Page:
When enforcing a constitutional right to education, federal courts should establish clear guidance about what that right requires, while also allowing for flexibility in how states implement it. State funding and governance mechanisms vary. Therefore, federal courts should eschew simple one-size-fits-all remedies such as mandating equal per-pupil funding. States should be able to continue to serve as laboratories of experimentation and innovation that decide how best to provide the right to education. However, these laboratories should operate within federal limits that protect the national interest in a well-educated populace. This approach would provide federal accountability while retaining the beneficial aspects of state and local control.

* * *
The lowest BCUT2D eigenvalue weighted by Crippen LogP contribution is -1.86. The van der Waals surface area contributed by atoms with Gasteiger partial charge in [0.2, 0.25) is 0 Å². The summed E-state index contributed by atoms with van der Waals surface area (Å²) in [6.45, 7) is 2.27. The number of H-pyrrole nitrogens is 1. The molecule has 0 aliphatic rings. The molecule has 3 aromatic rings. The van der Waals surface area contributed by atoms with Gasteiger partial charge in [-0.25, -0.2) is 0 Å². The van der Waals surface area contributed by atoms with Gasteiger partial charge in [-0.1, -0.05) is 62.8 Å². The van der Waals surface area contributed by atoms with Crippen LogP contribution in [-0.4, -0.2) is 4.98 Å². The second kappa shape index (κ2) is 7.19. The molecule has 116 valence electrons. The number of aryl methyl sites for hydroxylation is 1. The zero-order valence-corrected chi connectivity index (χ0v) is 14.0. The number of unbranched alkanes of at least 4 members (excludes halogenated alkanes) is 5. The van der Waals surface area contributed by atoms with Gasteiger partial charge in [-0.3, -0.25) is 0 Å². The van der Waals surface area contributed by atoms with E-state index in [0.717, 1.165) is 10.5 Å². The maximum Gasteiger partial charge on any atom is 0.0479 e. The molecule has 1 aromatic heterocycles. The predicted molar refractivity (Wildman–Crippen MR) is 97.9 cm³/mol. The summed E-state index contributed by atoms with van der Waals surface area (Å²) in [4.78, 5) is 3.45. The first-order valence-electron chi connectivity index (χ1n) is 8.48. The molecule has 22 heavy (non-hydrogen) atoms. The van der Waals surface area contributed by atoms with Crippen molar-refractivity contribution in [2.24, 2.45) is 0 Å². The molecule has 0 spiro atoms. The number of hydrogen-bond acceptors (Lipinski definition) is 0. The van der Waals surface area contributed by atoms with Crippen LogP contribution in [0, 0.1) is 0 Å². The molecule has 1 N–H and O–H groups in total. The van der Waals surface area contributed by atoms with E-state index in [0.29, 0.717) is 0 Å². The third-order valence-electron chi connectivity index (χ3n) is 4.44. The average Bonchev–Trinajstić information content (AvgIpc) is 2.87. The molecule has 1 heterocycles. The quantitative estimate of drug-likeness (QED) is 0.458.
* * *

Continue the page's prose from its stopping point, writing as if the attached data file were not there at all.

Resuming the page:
Ultimately, what we are calling for is a long-overdue restructuring of education federalism to establish an effective partnership of the federal, state, and local governments to advance equal access to an excellent education. Education federalism has served as a consistent roadblock to federal efforts to remove barriers to equal educational opportunities for low-income and minority students. The oft-praised benefits of state and local control—experimentation, innovation, and competition for excellence—have failed to eliminate the substandard schools that many children attend. Instead, trumpeting the importance of state and local control has too often served as a vehicle for those privileged by the current education system to maintain their advantage and avoid accountability for effectively educating all children.